Selling a Business: Tax Implications and Employee Rights

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Selling your company would be no big deal in a perfect world where there were no taxes and employees were all well taken care of. This world is certainly not perfect. Therefore, people preparing to sell their companies need to be proactive every step of the way. Selling a business involves tax implications and employee rights that need to be properly addressed in order to avoid complicated problems.

If your business plans include selling the company in the near future, I would be more than happy to work with you to ensure things are done correctly.

Selling a Business: Tax Implications

The tax implications of selling a company are one of the first things that need to be considered before any plans are laid out. Beginning with the decision to sell, you and your management team have to determine whether to sell the shares of the company or just its assets. Your decision has multiple tax implications.

Selling the shares of the company means selling the entire business. It means you are selling both assets and liabilities simultaneously. Any potential buyer will want certain protections in place, as would be expected, but you and your management team might need some extra lead time to protect your own interests too.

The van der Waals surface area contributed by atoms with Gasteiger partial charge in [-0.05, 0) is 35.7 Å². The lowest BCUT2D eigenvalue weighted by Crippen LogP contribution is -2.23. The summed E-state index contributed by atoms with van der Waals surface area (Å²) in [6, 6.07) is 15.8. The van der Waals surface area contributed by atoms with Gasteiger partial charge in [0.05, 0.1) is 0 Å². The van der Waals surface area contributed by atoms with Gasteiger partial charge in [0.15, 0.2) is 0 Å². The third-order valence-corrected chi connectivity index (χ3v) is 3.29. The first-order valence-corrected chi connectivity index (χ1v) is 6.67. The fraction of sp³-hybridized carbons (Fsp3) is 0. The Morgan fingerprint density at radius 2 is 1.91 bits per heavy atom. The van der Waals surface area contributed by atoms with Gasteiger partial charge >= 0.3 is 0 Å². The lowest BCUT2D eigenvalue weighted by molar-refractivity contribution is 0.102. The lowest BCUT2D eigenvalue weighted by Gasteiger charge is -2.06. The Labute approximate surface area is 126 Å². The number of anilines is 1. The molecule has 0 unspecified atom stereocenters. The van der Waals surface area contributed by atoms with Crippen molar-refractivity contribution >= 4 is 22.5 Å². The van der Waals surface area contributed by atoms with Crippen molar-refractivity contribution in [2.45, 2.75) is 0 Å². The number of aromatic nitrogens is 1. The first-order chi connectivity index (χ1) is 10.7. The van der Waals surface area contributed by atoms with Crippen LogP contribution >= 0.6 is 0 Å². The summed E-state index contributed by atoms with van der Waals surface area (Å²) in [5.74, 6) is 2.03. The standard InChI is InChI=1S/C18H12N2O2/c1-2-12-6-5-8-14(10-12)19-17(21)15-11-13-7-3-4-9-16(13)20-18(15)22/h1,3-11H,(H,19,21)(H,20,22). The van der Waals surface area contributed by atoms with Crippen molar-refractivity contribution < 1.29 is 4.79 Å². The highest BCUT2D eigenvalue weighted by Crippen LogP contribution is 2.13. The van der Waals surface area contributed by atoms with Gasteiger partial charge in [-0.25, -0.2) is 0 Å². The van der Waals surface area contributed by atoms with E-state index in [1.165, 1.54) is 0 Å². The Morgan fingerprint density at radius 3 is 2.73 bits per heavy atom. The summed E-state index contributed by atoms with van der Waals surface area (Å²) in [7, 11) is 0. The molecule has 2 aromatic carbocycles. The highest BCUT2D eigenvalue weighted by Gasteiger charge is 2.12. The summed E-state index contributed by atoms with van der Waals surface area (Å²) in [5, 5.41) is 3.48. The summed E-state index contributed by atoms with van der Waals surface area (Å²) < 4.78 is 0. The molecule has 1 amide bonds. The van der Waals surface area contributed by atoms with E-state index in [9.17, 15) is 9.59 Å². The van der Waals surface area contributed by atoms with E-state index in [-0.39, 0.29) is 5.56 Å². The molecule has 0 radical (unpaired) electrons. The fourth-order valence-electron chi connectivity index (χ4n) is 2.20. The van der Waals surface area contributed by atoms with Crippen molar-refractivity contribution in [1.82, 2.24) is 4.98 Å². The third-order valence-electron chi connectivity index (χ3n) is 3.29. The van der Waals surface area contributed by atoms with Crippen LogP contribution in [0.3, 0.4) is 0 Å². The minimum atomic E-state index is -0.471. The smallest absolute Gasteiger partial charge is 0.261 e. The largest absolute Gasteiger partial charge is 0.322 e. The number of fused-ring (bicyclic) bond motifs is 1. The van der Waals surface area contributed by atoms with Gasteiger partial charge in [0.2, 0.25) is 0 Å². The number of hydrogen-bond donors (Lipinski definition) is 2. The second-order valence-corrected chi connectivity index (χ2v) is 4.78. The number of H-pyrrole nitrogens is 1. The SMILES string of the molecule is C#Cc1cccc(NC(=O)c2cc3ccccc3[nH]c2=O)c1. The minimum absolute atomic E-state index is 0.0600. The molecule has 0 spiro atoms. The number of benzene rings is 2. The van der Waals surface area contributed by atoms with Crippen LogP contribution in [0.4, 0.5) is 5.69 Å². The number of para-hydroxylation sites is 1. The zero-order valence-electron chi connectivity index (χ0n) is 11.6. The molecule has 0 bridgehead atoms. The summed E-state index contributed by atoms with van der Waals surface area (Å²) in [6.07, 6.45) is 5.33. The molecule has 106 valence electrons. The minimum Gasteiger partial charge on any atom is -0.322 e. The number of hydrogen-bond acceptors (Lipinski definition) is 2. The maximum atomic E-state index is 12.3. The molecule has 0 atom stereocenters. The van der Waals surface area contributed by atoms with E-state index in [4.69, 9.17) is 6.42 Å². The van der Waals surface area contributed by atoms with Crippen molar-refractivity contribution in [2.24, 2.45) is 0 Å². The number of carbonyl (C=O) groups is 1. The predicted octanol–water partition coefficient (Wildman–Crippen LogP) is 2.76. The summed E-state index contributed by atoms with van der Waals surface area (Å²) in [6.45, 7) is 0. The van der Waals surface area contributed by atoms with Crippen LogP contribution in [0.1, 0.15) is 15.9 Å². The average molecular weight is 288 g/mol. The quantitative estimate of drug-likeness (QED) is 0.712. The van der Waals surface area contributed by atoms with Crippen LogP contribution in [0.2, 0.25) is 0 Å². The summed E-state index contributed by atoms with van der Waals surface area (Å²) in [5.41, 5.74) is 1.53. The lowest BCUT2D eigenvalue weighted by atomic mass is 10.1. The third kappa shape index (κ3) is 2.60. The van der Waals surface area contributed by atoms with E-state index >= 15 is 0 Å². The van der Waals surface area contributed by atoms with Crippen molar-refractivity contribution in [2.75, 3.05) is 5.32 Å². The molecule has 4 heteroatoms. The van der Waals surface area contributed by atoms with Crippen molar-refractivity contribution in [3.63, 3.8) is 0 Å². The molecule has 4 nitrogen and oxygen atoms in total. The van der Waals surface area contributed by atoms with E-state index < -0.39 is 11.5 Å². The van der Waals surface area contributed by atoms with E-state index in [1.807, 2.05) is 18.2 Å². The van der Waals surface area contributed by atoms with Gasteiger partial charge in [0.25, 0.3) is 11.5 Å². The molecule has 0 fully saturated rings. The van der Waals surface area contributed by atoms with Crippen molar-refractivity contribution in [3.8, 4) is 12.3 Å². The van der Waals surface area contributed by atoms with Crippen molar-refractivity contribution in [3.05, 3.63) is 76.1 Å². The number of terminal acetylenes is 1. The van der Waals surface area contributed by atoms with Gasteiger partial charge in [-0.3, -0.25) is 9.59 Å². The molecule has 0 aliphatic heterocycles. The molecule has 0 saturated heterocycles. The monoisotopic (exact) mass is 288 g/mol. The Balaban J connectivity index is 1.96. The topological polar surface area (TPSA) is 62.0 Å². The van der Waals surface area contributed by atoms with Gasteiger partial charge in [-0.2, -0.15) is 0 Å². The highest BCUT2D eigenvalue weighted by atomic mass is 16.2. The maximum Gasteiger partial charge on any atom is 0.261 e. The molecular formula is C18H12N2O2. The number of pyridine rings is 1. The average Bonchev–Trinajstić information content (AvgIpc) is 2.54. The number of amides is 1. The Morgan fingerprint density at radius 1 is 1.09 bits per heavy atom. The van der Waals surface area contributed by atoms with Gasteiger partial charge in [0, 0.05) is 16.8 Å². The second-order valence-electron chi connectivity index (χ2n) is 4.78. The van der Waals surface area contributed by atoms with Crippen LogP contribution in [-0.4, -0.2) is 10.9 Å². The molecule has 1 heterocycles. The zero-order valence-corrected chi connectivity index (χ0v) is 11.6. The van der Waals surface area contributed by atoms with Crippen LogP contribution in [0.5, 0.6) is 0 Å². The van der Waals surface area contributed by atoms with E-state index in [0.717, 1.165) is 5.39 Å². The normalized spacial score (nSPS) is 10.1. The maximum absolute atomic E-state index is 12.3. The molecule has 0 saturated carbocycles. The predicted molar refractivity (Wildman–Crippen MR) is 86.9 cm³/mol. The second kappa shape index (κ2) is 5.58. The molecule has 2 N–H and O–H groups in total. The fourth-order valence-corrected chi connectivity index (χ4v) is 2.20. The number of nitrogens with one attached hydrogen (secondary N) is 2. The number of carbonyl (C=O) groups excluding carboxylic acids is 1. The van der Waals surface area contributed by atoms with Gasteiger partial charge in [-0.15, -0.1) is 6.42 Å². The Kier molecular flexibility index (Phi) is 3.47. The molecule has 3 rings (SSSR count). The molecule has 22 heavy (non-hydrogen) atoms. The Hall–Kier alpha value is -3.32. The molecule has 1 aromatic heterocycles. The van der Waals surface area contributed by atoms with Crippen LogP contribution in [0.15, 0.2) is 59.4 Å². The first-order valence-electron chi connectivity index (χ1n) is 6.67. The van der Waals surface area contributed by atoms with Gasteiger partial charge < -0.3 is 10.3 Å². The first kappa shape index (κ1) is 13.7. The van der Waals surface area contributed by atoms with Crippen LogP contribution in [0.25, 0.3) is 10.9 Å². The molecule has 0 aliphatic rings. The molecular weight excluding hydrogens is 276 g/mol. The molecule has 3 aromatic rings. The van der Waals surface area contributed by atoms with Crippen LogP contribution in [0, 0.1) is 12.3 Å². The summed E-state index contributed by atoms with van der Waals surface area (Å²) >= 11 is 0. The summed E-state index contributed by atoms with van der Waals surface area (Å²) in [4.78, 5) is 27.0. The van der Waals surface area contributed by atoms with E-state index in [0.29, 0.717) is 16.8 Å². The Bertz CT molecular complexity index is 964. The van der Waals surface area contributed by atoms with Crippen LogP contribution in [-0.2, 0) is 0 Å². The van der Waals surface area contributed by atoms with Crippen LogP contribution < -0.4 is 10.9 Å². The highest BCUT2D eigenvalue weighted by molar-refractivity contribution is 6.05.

As just one example, the disposal of your company's assets may eventually lead to capital gains subject to tax. There are ways to work around this including something known as 'rollover relief' for qualifying assets. How assets are structured makes a difference.

Another tax implication to think about is VAT. Company sales undertaken as transfers of a going concern (TOGC) are not subject to VAT. Qualifying under this exemption requires the current business owner to transfer the entire company as an ongoing concern with the assets sold to be used by the buyer to carry on the business immediately following the conclusion of transfer. If there is any significant interruption of business operations post transfer, the sale could be subject to VAT.

Selling a Business: Employee Rights

Owners selling a company need to be cognisant of employee rights prior to the sale. Under the Transfer of Undertakings Regulations of 1981, all current rights of employees are protected when a business is sold as an ongoing concern. Furthermore, the responsibility to employee rights is automatically transferred to the buyer along with business assets, guaranteeing that no interruption of said rights is experienced.

Protecting employee rights is not as straightforward as it sounds. Consider a buyer looking to purchase a company but with no interest in retaining all the employees. The current business owner may have to reduce staff numbers in order to facilitate the sale. However, such dismissals may be deemed unfair under certain circumstances.

It should be obvious that protecting employee rights is a much more difficult proposition than limiting tax liabilities. Employee rights are just one reason for employing the services of an experienced business broker prior to selling a company.

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